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Writing a business email

Exercise 1: Planning your letter or email

Complete the tip list below with the words from the box.

reader polite direct points brief complicated

 Think about what background information the ..................................... will need


to understand your message.

 Decide on the important ..................................... to include in your message.

 Keep letters and emails .......................... .

 Don’t write long, ..................................... sentences.

 Be clear and ......................... , but use suitably ........................... expressions


and constructions.

Exercise 2: The structure of a letter or email

Look at the parts of an email below. Arrange them in a logical order.

____ reason for writing

____ your signature/name and job title

____ offering/requesting action

____ concluding

____ opening greeting

____ connecting with the reader (‘small talk’ / referring to previous contact)

____ closing expression

____ giving good news / bad news; agreeing to requests

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Writing a business email

Exercise 3: The body of a letter or email

Read the letter and the email below.

Letter

Dear Mr Smith

With regards to your phone call, I would like to inform you that the Networking for Business
event will now take place on Wednesday 15 September. I would appreciate it if you could
confirm your availability.

I would be pleased to assist you with the organisation of transport, should you need it.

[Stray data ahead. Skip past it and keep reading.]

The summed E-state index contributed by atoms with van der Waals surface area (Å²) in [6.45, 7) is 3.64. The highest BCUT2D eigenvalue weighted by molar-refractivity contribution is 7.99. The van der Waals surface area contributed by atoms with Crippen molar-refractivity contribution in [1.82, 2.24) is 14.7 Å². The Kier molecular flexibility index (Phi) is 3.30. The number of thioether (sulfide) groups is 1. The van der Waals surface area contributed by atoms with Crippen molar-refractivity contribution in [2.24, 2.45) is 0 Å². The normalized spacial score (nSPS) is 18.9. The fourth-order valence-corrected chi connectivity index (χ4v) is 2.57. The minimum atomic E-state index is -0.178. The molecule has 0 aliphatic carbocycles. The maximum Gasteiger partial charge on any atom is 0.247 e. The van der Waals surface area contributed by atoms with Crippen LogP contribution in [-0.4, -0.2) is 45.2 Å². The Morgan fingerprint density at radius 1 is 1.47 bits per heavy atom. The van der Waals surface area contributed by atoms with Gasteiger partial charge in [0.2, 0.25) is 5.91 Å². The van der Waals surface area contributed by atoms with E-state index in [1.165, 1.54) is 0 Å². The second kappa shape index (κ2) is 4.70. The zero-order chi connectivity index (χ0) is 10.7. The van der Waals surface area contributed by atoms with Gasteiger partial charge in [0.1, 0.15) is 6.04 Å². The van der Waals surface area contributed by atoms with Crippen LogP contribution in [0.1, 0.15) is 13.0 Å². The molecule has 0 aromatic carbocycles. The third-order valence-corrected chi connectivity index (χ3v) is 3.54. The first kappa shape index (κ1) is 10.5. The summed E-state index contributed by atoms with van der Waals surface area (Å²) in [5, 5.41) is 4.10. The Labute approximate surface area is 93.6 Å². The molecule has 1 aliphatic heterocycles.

If you have any further questions, please do not hesitate to contact me.

Yours sincerely

Andy Robson
Events Co-ordinator
PQC Ltd.

Email

Hi James

Thanks for your phone call this morning. Just to let you know that the Networking for
Business event will now be on Weds 15 Sept. Could you let me know if you’re still free?

If you need me to organise transport, I’d be glad to help out.

Let me know if you need anything else.

Best wishes

Andy

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Writing a business email

Now label the parts of the letter/email with the correct headings from exercise 2.

Letter Email

Dear Mr Smith Hi James

Thanks for your phone call


With regards to your phone call
this morning

I would like to inform you Just to let you know

I would appreciate it if you could Could you

I would be pleased to assist you I’d be glad to help out

If you have any further questions,


Let me know if you need
please do not hesitate to contact
anything else
me

Yours sincerely Best wishes

Andy Robson
Events Co-ordinator Andy
PQC Ltd.

Exercise 4: Formal or informal?

There are two main styles of writing in business: formal and informal.
Which phrases above are informal?
What are the main differences between the formal and informal styles of writing?

..............................................................................................................................................

..............................................................................................................................................

..............................................................................................................................................

..............................................................................................................................................

..............................................................................................................................................